"We did what we're trained to do,'' Schumacher explained. "When you see a patient in need, you go about seeing the problem is fixed. You go into auto pilot.''
As Schumacher and his colleagues soon discovered, the patient was not an isolated victim. Within minutes, a series of ambulances unloaded bloodied patients, many with severely damaged extremities that required tourniquet splints and emergency surgery.
"It wasn't until the fourth or fifth victim went through that I even had a chance to ask, 'What happened here?''' Schumacher said. Thirty-nine of those injured in the bombings were transported to the trauma center where Schumacher was working.
Schumacher had planned to watch the marathon from the finish line that day with friends visiting from his native Louisiana, but he was called into work at the last minute. He expected a busy afternoon, but nothing -- not even extensive emergency trauma training -- could prepare him for what he witnessed that day.
While amputations are not uncommon in hospitals, they are often limited to diabetic or elderly patients.
"This," said Schumacher, "was a totally different patient population. We were treating teenagers, people in their 20s, athletes, newly married couples, an athletic trainer.
"No matter how bad it was, our immediate goal was to save their extremities.''
The single-mindedness required to manage the sheer numbers of the patients, along with the severity of their injuries, prevented Schumacher from reading news reports or viewing television footage of the tragedy. He was simply too busy.
"Almost everyone around the country knew more than I knew,'' Schumacher said. "It was really was about two weeks before I was able to fully take in what happened.''
Once he had a chance to reflect on what occurred, as well as meet with his patients and their families during their ongoing recovery process, Schumacher, who has never run a long distance race, made the decision to run Boston in 2014.
"I felt a calling to do this,'' he said. "I wanted to represent those patients who are still working towards getting back on their feet. I want to honor them, out of respect for them.''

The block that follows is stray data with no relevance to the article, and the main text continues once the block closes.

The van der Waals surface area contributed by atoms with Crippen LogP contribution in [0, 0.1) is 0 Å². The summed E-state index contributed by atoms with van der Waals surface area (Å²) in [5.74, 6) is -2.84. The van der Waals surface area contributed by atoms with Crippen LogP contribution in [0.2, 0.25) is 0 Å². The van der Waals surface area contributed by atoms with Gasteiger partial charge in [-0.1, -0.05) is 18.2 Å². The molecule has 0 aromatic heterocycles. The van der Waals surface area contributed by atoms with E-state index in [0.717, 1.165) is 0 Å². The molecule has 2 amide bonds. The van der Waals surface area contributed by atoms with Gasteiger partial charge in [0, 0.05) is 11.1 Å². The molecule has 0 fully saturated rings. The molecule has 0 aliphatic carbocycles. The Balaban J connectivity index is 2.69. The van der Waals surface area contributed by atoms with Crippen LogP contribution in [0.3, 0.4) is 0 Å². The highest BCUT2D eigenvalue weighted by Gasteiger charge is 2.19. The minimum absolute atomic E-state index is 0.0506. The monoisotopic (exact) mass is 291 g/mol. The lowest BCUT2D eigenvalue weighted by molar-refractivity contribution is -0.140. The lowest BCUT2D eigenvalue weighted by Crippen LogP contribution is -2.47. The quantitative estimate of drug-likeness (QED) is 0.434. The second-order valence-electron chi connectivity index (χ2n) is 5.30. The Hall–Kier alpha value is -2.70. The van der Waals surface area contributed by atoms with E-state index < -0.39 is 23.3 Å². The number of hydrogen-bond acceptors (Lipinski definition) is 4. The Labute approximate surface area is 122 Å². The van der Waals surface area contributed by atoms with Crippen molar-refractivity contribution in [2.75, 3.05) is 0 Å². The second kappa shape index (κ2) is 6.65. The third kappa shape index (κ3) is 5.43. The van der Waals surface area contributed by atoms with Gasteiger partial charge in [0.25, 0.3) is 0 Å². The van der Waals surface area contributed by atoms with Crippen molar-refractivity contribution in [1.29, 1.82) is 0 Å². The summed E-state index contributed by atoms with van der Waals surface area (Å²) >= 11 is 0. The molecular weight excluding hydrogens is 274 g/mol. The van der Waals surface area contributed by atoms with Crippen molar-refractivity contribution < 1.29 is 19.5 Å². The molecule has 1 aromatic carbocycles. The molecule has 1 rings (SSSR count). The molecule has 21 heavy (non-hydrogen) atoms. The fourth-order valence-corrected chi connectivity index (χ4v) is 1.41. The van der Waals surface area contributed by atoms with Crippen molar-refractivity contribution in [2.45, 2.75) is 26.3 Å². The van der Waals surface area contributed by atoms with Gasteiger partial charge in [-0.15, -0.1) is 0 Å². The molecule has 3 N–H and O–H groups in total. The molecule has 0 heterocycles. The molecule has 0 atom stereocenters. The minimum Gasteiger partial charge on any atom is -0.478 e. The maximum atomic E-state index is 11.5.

Schumacher was a former high school football and basketball player but only a recreational runner. His busy work schedule has made training arduous, often requiring late-night runs after completing 14-hour shifts at the hospital.
When he's sapped of energy, or lacking motivation to train, he focuses on Gillian Reny, a high school senior and avid dancer who was at the finish line with her mother, Audrey, and father, Steven, waiting for her sister Danielle to cross.
Reny was critically injured in the blast and suffered significant damage to both legs, but after many months and multiple surgeries at the Brigham, she is walking again and enjoying her freshman year at the University of Pennsylvania.
Her grateful family started the Gillian Reny Stepping Strong Fund to help generate research dollars for saving limbs and bone and skin regeneration.
Thanks to the BAA, which chose his essay as worthy of earning an official race entry, Dr. Chase Schumacher will run the Boston Marathon to support both Gillian and the Stepping Strong Fund.
This year, Schumacher will not be on call at the Brigham. He vows to make it to the finish line -- as a runner, a medical advocate and a symbol of hope and healing.